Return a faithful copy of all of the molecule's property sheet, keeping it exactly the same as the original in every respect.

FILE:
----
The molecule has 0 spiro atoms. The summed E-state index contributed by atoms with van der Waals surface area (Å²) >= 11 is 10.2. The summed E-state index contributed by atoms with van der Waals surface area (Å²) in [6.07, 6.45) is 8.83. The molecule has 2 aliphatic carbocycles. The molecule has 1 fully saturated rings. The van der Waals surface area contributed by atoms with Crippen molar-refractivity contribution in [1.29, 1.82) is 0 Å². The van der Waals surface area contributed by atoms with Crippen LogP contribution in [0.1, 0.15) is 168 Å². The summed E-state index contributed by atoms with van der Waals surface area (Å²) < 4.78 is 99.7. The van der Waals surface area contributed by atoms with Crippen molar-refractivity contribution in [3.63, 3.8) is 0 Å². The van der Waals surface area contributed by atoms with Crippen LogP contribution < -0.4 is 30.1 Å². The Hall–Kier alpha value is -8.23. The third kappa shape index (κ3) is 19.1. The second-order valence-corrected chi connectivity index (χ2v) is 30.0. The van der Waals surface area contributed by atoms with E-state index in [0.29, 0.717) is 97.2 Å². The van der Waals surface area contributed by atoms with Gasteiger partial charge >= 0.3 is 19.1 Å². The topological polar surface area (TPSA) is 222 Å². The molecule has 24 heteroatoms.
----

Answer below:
The molecule has 0 spiro atoms. The summed E-state index contributed by atoms with van der Waals surface area (Å²) >= 11 is 10.2. The summed E-state index contributed by atoms with van der Waals surface area (Å²) in [6.07, 6.45) is 8.83. The molecule has 2 aliphatic carbocycles. The molecule has 1 fully saturated rings. The van der Waals surface area contributed by atoms with Crippen molar-refractivity contribution in [1.29, 1.82) is 0 Å². The van der Waals surface area contributed by atoms with Crippen LogP contribution in [0.1, 0.15) is 168 Å². The summed E-state index contributed by atoms with van der Waals surface area (Å²) < 4.78 is 99.7. The van der Waals surface area contributed by atoms with Crippen molar-refractivity contribution in [3.63, 3.8) is 0 Å². The van der Waals surface area contributed by atoms with Crippen LogP contribution < -0.4 is 30.1 Å². The Hall–Kier alpha value is -8.23. The third kappa shape index (κ3) is 19.1. The second-order valence-corrected chi connectivity index (χ2v) is 30.0. The van der Waals surface area contributed by atoms with E-state index in [0.29, 0.717) is 97.2 Å². The van der Waals surface area contributed by atoms with Gasteiger partial charge >= 0.3 is 19.1 Å². The topological polar surface area (TPSA) is 222 Å². The molecule has 24 heteroatoms.